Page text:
Unmarried college-educated mothers tend to be older: close to 40 percent of them give birth for the first time after age 30, compared with only about 8 percent overall. Many of these women followed a similar and familiar pattern in having their first child: they planned to marry, found they hadn’t by their 30s, looked some more and then decided to have a child without a husband.
What’s less familiar is what these women do next. Increasingly, instead of giving their children a father, they give them a sibling. Schmidt’s data show that second births to unmarried college-educated women have risen even more rapidly than first births — nearly sevenfold since 1980. For Fran and her friends, a second child, not a husband, becomes the path to normalcy. “This is exactly the difference between my generation of single mothers and the current one,” says Jane Mattes, who founded the national organization Single Mothers by Choice after her son, Eric, was born in 1980. Mattes has written of her own regret about not having had a second child. “It seemed to me such an amazing, daring thing to try to pull off, I never seriously considered it,” she says. “Now these women are saying, Why not? Why shouldn’t I have the family I always wanted?”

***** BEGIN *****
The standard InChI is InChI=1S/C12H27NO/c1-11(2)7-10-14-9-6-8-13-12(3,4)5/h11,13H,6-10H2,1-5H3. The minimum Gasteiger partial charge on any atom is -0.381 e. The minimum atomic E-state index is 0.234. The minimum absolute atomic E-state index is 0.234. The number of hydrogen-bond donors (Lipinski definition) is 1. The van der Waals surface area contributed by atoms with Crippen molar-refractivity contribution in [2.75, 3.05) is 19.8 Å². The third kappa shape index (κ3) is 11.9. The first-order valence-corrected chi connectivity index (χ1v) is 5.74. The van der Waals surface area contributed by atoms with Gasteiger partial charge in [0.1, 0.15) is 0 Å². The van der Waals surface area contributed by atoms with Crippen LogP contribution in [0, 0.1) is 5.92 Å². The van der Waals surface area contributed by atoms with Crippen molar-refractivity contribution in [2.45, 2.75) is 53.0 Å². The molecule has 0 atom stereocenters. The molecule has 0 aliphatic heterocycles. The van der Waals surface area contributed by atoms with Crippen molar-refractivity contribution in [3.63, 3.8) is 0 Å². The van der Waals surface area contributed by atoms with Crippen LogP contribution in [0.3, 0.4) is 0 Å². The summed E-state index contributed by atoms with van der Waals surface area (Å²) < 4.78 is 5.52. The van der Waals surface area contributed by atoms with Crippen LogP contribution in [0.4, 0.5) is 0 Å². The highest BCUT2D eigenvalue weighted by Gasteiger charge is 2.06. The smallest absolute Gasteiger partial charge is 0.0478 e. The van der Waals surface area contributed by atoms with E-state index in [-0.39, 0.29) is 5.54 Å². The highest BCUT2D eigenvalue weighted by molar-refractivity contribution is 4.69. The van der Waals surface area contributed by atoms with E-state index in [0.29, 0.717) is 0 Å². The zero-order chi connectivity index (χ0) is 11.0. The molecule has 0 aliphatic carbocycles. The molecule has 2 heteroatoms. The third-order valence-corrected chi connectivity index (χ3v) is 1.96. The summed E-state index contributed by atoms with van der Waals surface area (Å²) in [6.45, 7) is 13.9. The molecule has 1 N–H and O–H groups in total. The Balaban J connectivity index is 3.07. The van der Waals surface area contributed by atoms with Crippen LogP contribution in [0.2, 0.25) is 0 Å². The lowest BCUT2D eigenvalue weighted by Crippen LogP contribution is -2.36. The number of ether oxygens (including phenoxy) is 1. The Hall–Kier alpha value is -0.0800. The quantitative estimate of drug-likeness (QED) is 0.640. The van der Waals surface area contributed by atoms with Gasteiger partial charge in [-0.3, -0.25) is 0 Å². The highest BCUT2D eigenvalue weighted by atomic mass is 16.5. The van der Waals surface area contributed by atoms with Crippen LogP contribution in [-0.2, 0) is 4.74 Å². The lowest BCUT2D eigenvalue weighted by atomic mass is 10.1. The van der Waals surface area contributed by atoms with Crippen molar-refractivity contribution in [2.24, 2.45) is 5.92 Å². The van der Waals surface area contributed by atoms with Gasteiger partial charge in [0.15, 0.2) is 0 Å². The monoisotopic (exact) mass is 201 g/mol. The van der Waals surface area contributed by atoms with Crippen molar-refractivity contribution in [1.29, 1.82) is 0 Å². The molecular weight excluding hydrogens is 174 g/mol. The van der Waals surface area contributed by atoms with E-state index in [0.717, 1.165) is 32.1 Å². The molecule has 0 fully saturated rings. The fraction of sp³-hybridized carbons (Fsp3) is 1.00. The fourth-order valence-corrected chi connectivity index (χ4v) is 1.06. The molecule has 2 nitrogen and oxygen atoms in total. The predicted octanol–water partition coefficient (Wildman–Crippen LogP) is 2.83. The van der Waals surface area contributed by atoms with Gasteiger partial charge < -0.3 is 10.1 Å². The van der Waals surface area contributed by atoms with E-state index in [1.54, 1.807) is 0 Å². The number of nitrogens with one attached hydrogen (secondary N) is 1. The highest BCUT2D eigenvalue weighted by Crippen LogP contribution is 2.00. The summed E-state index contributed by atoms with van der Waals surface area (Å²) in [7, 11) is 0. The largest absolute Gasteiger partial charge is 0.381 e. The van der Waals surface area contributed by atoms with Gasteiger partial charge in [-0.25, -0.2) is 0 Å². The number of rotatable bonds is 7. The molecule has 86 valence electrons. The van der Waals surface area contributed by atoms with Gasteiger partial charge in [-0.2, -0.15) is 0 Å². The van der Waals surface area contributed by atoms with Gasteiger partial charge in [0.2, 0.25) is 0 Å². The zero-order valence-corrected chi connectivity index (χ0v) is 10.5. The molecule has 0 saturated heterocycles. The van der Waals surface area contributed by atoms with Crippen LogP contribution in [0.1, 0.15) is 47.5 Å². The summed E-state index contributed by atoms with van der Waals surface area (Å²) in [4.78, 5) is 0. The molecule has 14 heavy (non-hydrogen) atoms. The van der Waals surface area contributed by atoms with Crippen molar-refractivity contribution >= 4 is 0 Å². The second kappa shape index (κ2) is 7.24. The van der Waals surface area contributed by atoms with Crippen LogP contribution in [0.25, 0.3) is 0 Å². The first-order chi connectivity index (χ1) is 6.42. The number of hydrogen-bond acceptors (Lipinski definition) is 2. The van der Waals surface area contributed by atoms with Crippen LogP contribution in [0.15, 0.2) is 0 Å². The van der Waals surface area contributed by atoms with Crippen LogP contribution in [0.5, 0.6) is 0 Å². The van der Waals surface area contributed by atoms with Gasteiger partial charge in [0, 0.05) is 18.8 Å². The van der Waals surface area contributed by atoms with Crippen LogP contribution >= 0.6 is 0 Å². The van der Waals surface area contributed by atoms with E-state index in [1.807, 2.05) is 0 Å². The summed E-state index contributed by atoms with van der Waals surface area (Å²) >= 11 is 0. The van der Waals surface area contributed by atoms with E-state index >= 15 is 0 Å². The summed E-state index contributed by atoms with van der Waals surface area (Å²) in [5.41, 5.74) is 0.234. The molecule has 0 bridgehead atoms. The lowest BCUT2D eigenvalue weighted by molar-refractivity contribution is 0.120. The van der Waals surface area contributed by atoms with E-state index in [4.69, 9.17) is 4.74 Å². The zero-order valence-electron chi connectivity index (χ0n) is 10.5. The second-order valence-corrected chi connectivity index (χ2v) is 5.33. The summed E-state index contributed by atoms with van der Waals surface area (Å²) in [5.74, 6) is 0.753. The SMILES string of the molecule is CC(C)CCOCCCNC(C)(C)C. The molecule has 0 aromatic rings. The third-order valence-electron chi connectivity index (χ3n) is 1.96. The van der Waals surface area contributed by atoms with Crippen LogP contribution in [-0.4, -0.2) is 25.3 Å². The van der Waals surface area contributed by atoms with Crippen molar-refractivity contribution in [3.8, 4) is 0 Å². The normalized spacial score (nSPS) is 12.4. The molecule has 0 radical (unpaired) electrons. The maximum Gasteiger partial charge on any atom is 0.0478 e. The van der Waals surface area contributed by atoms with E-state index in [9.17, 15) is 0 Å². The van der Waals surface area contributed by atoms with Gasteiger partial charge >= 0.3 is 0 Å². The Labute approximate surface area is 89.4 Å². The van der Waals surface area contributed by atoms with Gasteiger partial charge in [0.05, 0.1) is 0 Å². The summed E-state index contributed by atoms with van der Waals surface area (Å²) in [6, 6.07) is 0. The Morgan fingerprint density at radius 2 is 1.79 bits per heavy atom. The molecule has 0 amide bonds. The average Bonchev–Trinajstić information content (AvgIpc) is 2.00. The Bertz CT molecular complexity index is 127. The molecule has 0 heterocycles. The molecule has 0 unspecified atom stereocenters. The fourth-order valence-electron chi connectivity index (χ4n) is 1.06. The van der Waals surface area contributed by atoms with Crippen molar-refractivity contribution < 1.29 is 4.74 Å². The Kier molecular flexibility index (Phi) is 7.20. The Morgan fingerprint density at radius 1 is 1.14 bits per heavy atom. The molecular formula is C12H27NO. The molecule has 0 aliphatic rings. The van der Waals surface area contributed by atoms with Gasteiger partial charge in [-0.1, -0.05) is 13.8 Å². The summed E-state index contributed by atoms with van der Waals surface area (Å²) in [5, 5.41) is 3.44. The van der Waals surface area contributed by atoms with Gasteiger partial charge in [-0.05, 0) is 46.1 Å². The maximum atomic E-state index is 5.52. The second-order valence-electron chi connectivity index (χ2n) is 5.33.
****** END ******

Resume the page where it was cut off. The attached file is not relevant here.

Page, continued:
When I adopted Zoe, I expected that I would have only one child. Just about everyone I knew at the time -- married or single -- had only one child from China. But our family didn't feel complete. Then most of my friends started adopting their second children, and I thought, "Is it possible for me?" Being an older mom, it seemed that the best way to guarantee a family connection after I was gone was to have siblings who would have each other longer than they would have me. Still, it was an overwhelming thought at times, especially when Zoe was younger. How in the world would I manage two?! But as they say, "Fortune favors the foolish!" I'm so glad we added Maya to our family: 2 Kids + 1 Mom = Perfect For Us!